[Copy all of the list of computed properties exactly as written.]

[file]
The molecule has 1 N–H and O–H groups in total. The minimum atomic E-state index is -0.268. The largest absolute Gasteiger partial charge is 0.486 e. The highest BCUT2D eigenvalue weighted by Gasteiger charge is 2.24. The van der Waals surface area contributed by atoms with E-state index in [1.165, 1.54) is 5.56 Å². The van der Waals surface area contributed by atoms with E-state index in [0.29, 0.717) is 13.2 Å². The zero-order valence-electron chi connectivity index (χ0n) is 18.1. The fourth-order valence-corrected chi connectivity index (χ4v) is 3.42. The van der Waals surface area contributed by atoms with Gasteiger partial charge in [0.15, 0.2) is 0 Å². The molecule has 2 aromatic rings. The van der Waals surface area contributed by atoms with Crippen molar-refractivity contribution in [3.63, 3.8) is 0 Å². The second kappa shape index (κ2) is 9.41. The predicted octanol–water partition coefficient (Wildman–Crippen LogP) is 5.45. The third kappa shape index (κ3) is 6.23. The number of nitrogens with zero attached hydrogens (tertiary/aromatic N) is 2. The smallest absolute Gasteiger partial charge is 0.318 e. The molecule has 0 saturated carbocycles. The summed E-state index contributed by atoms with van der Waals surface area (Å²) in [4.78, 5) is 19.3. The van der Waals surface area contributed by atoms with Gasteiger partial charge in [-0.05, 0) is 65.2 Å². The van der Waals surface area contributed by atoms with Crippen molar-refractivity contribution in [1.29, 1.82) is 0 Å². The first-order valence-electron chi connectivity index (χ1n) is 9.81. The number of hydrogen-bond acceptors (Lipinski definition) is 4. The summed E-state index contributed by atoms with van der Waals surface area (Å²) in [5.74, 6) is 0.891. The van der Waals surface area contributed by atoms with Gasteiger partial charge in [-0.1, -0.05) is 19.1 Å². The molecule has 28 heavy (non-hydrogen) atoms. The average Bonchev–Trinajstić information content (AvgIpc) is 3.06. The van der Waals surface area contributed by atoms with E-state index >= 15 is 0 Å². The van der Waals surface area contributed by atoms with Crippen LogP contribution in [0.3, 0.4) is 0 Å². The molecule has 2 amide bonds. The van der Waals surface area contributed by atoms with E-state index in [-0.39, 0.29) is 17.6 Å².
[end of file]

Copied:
The molecule has 1 N–H and O–H groups in total. The minimum atomic E-state index is -0.268. The largest absolute Gasteiger partial charge is 0.486 e. The highest BCUT2D eigenvalue weighted by Gasteiger charge is 2.24. The van der Waals surface area contributed by atoms with E-state index in [1.165, 1.54) is 5.56 Å². The van der Waals surface area contributed by atoms with E-state index in [0.29, 0.717) is 13.2 Å². The zero-order valence-electron chi connectivity index (χ0n) is 18.1. The fourth-order valence-corrected chi connectivity index (χ4v) is 3.42. The van der Waals surface area contributed by atoms with Gasteiger partial charge in [0.15, 0.2) is 0 Å². The molecule has 2 aromatic rings. The van der Waals surface area contributed by atoms with Crippen molar-refractivity contribution in [3.63, 3.8) is 0 Å². The second kappa shape index (κ2) is 9.41. The predicted octanol–water partition coefficient (Wildman–Crippen LogP) is 5.45. The third kappa shape index (κ3) is 6.23. The number of nitrogens with zero attached hydrogens (tertiary/aromatic N) is 2. The smallest absolute Gasteiger partial charge is 0.318 e. The molecule has 0 saturated carbocycles. The summed E-state index contributed by atoms with van der Waals surface area (Å²) in [4.78, 5) is 19.3. The van der Waals surface area contributed by atoms with Gasteiger partial charge in [-0.05, 0) is 65.2 Å². The van der Waals surface area contributed by atoms with Crippen molar-refractivity contribution in [1.29, 1.82) is 0 Å². The first-order valence-electron chi connectivity index (χ1n) is 9.81. The number of hydrogen-bond acceptors (Lipinski definition) is 4. The summed E-state index contributed by atoms with van der Waals surface area (Å²) in [5.74, 6) is 0.891. The van der Waals surface area contributed by atoms with Gasteiger partial charge in [-0.1, -0.05) is 19.1 Å². The molecule has 28 heavy (non-hydrogen) atoms. The average Bonchev–Trinajstić information content (AvgIpc) is 3.06. The van der Waals surface area contributed by atoms with E-state index >= 15 is 0 Å². The van der Waals surface area contributed by atoms with Crippen LogP contribution in [0.3, 0.4) is 0 Å². The molecule has 2 amide bonds. The van der Waals surface area contributed by atoms with E-state index in [-0.39, 0.29) is 17.6 Å².